Subsequently, despite the claims of Mitt Romney, the inspectors were back in and there was no need to go to war. Regardless, Bush abruptly ended diplomacy and announced he was going to war. The Downing Street Memos, as well as reports from former members of the Bush administration verify that Bush had already decided to go to war even when telling Democrats that he was seeking a diplomatic solution. It was also disappointing that more Democrats like John Kerry, who initially voted for the IWR, did not protest its abuse and come out to oppose going to war before the start of the war, as opposed to waiting until this became the politically popular decision. This experience has left many liberals with less trust of politicians of both parties, and less willing to allow them to avoid clearly stating their intentions.

After this experience, as well as seeing Republicans out doing themselves to appear hawkish (and John McCain singing about bombing Iran), liberals are cautious. For some it might be a reluctance to go to war at all, but for many it is fear that the Republicans will go to war too soon. We see two joint threats–both from Iran (even if realizing that war might be necessary in the future) and from the Republican right wing, which underestimates the negative consequences of going to war. Keeping war off the table for now does not mean there are no circumstances under which it might be considered.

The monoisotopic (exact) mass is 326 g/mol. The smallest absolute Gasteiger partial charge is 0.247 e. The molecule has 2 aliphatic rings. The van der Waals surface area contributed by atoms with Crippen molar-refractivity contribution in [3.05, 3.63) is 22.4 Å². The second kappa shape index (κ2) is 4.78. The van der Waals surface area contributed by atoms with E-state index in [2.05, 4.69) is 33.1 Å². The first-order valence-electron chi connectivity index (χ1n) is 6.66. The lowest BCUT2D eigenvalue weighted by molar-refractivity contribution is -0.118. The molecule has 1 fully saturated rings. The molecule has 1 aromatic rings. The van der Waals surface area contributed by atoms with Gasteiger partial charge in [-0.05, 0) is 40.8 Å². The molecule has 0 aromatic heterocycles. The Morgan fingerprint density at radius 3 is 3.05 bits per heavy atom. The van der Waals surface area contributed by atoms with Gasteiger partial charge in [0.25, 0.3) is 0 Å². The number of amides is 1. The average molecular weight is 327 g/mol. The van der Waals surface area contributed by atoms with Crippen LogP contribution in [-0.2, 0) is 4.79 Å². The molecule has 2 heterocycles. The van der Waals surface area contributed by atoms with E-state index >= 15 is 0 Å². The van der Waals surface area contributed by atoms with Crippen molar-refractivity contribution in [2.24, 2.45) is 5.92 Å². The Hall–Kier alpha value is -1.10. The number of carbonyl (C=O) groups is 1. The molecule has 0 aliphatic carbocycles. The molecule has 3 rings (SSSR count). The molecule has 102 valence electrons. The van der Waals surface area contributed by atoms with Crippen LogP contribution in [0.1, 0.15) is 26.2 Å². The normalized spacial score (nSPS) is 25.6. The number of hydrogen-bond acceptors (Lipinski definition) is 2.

It is always possible to find extremists to point to, but this is not representative of large number of liberals who do not “oppose using military force, because it is military force.”

(My post only dealt with one aspect of the blog exchange. For those interested in the entire discussion, Andrew Sullivan also comments today with a response from Ezra Klein )

Update: Kevin Sullivan also has more to say. Sullivan plays the label game himself arguing that “the LIBERAL sees a moral obligation in staying in Iraq, whereas the progressive isolationist seems more interested in ‘gotcha’ politics.” He also asks, “So tell me, if we pat you on the back and tell you that you were right about the invasion, will you stop handicapping our foreign policy?”

Just as with the falacies on hawk versus dove I discussed in the previous post, recognizing we need to get out of Iraq does not make one a dove or isolationist on other issues. Not only is getting out of Iraq the actual liberal position, it has become the opinion of the majority of the American people. This is not because we are isolationists or are shirking any moral obligations. It is because getting out of Iraq is what is best for both the United States and for Iraq.